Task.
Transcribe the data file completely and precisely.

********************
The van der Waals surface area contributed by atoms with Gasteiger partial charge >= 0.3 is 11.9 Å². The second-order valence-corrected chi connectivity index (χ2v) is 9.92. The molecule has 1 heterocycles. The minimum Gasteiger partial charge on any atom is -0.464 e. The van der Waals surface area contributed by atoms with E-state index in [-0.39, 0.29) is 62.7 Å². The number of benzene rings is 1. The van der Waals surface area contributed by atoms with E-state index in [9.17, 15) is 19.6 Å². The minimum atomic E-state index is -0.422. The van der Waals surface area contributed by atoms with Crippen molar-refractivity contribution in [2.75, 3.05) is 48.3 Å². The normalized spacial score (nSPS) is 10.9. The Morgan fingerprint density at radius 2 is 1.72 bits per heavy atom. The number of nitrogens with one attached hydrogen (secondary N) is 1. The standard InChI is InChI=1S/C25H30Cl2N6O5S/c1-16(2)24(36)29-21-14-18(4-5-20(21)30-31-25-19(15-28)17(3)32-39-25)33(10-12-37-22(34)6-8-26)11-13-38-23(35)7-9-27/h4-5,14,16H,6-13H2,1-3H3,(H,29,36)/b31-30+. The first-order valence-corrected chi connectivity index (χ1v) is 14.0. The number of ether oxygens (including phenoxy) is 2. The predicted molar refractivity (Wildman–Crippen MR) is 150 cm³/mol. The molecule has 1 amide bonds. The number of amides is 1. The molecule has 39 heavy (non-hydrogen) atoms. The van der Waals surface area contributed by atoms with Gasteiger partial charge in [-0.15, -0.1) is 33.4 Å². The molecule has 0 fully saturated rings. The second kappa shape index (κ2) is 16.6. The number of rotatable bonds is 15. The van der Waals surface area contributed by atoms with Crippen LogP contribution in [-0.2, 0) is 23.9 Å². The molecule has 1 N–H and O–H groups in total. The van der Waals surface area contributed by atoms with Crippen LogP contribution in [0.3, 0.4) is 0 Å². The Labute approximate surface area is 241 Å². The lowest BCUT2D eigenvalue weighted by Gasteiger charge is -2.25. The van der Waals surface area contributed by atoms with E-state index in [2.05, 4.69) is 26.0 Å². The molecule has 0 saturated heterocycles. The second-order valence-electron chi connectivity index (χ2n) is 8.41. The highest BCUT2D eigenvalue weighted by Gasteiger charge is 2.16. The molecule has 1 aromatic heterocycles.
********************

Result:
The van der Waals surface area contributed by atoms with Gasteiger partial charge >= 0.3 is 11.9 Å². The second-order valence-corrected chi connectivity index (χ2v) is 9.92. The molecule has 1 heterocycles. The minimum Gasteiger partial charge on any atom is -0.464 e. The van der Waals surface area contributed by atoms with E-state index in [-0.39, 0.29) is 62.7 Å². The number of benzene rings is 1. The van der Waals surface area contributed by atoms with E-state index in [9.17, 15) is 19.6 Å². The minimum atomic E-state index is -0.422. The van der Waals surface area contributed by atoms with Crippen molar-refractivity contribution in [2.75, 3.05) is 48.3 Å². The normalized spacial score (nSPS) is 10.9. The Morgan fingerprint density at radius 2 is 1.72 bits per heavy atom. The number of nitrogens with one attached hydrogen (secondary N) is 1. The standard InChI is InChI=1S/C25H30Cl2N6O5S/c1-16(2)24(36)29-21-14-18(4-5-20(21)30-31-25-19(15-28)17(3)32-39-25)33(10-12-37-22(34)6-8-26)11-13-38-23(35)7-9-27/h4-5,14,16H,6-13H2,1-3H3,(H,29,36)/b31-30+. The first-order valence-corrected chi connectivity index (χ1v) is 14.0. The number of ether oxygens (including phenoxy) is 2. The predicted molar refractivity (Wildman–Crippen MR) is 150 cm³/mol. The molecule has 1 amide bonds. The number of amides is 1. The molecule has 39 heavy (non-hydrogen) atoms. The van der Waals surface area contributed by atoms with Gasteiger partial charge in [-0.15, -0.1) is 33.4 Å². The molecule has 0 fully saturated rings. The second kappa shape index (κ2) is 16.6. The number of rotatable bonds is 15. The van der Waals surface area contributed by atoms with Crippen LogP contribution in [-0.2, 0) is 23.9 Å². The molecule has 1 N–H and O–H groups in total. The van der Waals surface area contributed by atoms with Crippen LogP contribution in [0.3, 0.4) is 0 Å². The Labute approximate surface area is 241 Å². The lowest BCUT2D eigenvalue weighted by Gasteiger charge is -2.25. The van der Waals surface area contributed by atoms with E-state index in [2.05, 4.69) is 26.0 Å². The molecule has 0 saturated heterocycles. The second-order valence-electron chi connectivity index (χ2n) is 8.41. The highest BCUT2D eigenvalue weighted by Gasteiger charge is 2.16. The molecule has 1 aromatic heterocycles.